Human Rights: The Question and the Approach
Written by : Diaa Rashwan
Chairman of the State Information Service.
In recent decades, political and media attention to human rights and related issues has increased at the local, regional and international levels.
Respect for human rights is, in itself, one of the pivotal human values that all divine religions have called for and laid down their ethical and compulsory foundations whose principles have been later interpreted and elaborated by theories of thinkers and philosophers throughout the ages. Also, these principles have been the demand of and the slogan under which many major revolutions have broken out through human history.
Although this keenness on the issue of human rights has positive connotations, however, it has been frequently and deliberately misused for political purposes, especially at the international level.
It has become commonplace to use human rights issues as pretexts for external pressure and interference in the domestic affairs of States and societies. Moreover, some international and local human rights organizations have become mere interfaces and tools working to achieve political objectives through funding, encouraging, inciting and promoting the visions and interests of certain parties.
In addition to the scourge of double standards that features the performance of some organizations, states and governments, they have deviated from the essential implication of the concept of "human rights" as provided in the teachings of religions, the writings of intellectuals and the demands of revolutionaries throughout the ages. Besides, they failed to realize the facts in each case, the peculiarity of cultures and values in each society and the aspirations of the people and their rights to life and human dignity as well as their social, economic and cultural rights.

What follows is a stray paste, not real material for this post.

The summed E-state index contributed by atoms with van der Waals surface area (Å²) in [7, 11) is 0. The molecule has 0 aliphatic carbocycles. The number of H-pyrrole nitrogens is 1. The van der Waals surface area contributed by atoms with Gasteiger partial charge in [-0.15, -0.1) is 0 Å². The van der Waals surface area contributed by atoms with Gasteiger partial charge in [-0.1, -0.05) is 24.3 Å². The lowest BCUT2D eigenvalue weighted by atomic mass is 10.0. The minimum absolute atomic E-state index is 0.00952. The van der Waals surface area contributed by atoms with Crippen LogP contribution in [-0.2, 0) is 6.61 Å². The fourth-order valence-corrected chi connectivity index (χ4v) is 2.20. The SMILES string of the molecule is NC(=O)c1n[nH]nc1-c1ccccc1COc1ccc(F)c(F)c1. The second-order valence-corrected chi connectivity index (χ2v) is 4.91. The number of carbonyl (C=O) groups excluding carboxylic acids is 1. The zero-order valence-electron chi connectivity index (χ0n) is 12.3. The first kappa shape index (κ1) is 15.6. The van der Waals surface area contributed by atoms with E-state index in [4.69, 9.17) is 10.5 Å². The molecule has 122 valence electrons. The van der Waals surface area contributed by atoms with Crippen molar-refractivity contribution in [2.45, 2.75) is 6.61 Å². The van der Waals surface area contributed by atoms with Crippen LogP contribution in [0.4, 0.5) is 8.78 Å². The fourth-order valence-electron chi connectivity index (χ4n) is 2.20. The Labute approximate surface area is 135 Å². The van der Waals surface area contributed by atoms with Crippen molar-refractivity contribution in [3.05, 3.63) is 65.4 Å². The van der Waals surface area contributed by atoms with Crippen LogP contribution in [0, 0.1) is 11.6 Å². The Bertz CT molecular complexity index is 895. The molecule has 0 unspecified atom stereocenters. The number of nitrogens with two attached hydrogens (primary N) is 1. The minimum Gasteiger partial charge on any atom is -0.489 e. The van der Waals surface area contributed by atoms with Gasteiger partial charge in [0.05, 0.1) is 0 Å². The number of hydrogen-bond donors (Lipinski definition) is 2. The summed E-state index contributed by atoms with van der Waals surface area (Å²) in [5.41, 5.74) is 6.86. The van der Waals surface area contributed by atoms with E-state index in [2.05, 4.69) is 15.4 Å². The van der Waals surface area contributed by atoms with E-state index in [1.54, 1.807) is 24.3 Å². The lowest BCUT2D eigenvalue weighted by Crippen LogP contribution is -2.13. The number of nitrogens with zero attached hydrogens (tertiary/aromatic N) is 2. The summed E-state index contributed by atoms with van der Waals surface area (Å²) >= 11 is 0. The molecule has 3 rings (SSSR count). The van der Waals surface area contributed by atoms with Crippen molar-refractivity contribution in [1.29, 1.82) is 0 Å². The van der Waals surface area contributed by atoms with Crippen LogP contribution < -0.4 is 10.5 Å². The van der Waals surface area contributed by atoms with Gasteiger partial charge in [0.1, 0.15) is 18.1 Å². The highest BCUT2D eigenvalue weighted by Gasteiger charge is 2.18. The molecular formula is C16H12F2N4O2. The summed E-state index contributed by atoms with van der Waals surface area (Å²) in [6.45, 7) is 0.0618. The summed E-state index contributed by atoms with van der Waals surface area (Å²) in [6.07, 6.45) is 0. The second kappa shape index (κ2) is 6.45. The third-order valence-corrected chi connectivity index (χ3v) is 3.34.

The increasingly interest in human rights and the growing need to put this concept into its proper intellectual, scientific and practical context requires well-advised academic efforts respecting the fundamentals of research in the social fields and depending on a sound methodology that sheds light upon many theoretical and organizational aspects of human rights. This would lead to put concepts in right place, to follow-up developments on this arena relevant to the domestic and international laws and their various sources, and to follow-up as well the practical and organizational aspects associated with the serious, accurate and objective evaluation of the activities of local, regional and international, governmental or non-governmental, organizations.
For all the aforementioned purposes, this Journal comes into light, hopefully, it would serve as an objective acedemic call, urging experts, intellectuals and specialists to contribute to the most important cause of contemporary man, after leaving the field for non-specialists and incompetent personnel who abandoned the scientific methodologies for long times.
In conclusion, I would like to thank my colleagues in the Foreign Information Sector and the other sectors of the State Information Service who contributed to all the stages of this Journal.